California Corporate Code 1500: Corporate Minutes
When establishing a company, one of the first and most important decisions you will have to make is whether to form the company as a corporation, an LLC, or any of the other common forms of business organization. Each of them offer various advantages and drawbacks to their ownership and, as such, it is up to you to look into which one will most effectively fit the needs of your business. To help with that crucial decision, we have several articles which go over the different pros and cons of each method of business organization.
Corporate Minutes Housekeeping Dos and Don’ts
Should you choose to go with making a corporation, you will then be faced with having to more rigorously document certain proceedings as a result of how California law interacts with corporations. Some view these more specific details as a nuisance that corporations simply must contend with. We, however, believe that many aspects of the extra bookkeeping that you must track and report are actually very strong indicators of the strength of corporations. By viewing these requirements from that perspective, we can greatly simplify and empower the role that the bookkeeping tasks serve.
California Corporate Code 1500: Corporate Minutes
The whole reason that corporations have to deal with a detailed and pesky bookkeeping record is because California law requires it. According to California Corporation Code 1500, every corporation must maintain a detailed and accurate record of accounts and outlines of the time that the executives and owners spend on meetings. In fact, even shareholder, board, and committee meetings and decisions must be documented and housed in the executive headquarters. Further, all shareholder names, addresses, and amounts of shares owned must also be accounted for in the report. For smaller corporations, this is already a nightmare to contend with, but the larger your corporation grows, the more annoying and tedious this law becomes.
Corporations: Acceptable Means of Bookkeeping
The other part of this dilemma to consider is how exactly all of that information is going to be stored. Clearly, the records must account for information that is not only sensitive but also deeply personal and intimate with respect to the company and its shareholders. All of those people are going to be relying on the corporation to ensure the safety of their credentials and information.
To that end, there are a few methods of bookkeeping that are worth discussing. The law only goes so far as to specify that the records must be kept either in written form or in some other form that is capable of being converted into a clear, legible, tangible form, or any combination of the aforementioned. Therefore, you actually have some wiggle room here in terms of deciding how to store the necessary information. You can, of course, choose to go the traditional route of simply keeping all the information on hand in paper form. The upside is that you will always have the original paper copy of the records, but the obvious downside is that those records are susceptible to being permanently lost or damaged. The alternative would be to store those records digitally, by uploading them onto your corporation’s secure server from the beginning by means of software. The pro in these situations is that you are unlikely to ever completely lose all of your important bookkeeping records, but the drawback is that now all of that sensitive information is potentially vulnerable to online attack. In these situations, cybersecurity becomes a major concern.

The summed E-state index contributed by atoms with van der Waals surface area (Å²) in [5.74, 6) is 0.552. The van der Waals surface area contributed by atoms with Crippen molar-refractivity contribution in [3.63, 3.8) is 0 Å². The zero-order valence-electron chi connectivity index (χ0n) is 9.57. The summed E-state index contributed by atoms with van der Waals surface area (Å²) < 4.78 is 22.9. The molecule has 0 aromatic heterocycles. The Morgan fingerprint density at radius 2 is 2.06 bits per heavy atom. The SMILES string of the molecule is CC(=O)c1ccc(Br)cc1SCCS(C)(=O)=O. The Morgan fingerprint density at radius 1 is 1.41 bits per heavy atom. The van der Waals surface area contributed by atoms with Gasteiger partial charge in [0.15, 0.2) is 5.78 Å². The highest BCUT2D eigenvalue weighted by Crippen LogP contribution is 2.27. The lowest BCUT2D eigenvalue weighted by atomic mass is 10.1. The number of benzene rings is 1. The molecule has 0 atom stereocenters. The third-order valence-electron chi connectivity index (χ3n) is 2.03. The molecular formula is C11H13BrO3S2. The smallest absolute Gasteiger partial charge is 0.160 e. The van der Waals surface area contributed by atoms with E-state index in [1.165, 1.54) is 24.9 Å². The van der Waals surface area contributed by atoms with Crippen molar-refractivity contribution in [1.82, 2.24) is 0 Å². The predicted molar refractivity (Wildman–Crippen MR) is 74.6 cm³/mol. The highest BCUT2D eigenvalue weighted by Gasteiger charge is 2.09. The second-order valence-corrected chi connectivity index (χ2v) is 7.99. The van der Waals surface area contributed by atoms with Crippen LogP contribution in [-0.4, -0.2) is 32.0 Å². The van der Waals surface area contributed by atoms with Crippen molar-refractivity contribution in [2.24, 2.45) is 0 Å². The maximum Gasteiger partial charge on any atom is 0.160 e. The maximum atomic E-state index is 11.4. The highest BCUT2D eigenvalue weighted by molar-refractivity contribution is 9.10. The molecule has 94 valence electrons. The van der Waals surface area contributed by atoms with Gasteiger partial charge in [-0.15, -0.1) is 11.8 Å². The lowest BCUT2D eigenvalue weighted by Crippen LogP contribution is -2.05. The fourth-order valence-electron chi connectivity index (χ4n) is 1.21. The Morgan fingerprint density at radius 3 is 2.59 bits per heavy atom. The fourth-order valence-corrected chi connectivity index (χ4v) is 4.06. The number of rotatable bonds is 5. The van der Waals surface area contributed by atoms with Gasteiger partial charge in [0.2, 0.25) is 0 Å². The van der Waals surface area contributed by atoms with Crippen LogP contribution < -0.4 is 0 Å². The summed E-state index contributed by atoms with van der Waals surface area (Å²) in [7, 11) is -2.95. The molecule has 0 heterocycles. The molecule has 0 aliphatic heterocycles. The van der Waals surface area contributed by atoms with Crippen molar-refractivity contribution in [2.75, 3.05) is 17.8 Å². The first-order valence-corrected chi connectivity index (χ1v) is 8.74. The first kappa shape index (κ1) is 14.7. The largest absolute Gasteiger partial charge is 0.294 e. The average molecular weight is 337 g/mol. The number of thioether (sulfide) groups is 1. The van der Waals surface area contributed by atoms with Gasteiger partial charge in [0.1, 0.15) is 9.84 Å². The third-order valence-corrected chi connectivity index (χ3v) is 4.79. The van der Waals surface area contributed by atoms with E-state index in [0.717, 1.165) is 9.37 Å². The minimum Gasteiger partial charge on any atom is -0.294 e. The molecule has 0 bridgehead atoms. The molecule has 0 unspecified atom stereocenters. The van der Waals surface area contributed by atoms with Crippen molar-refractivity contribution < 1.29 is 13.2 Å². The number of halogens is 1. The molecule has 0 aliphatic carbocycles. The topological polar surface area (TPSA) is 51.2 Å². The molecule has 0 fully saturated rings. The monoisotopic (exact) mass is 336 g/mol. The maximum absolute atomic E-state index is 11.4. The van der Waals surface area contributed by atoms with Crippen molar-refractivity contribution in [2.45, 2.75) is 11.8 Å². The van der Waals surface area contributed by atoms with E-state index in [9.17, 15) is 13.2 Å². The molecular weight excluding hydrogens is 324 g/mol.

Contact a California Corporate Lawyer
As we have seen there is no one method that manages to avoid all risk, and that’s a large part of the reason why California Corporate Code 1500 can be such a hassle for corporations to deal with. However, we can help. Our firm has extensive experience with helping businesses through the issues that may arise from record keeping as per California Corporate Code 1500. We invite you to us a call at 310-933-5171 to speak with our California corporate lawyers today. Our lawyers in Glendale, Los Angeles, California, are dedicating to providing our clients with the highest quality services possible.
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KAASS LAW is authorized to practice law in California. The above content is intended for California residents only. This content provides only general information which may or may not reflect current legal developments. KAASS LAW expressly disclaims all liability in respect to actions taken or not taken based on any of the contents of this website. The above content DOES NOT create an attorney-client relationship. KAASS LAW does not represent you unless you have expressly retained KAASS LAW in person at the KAASS LAW office.
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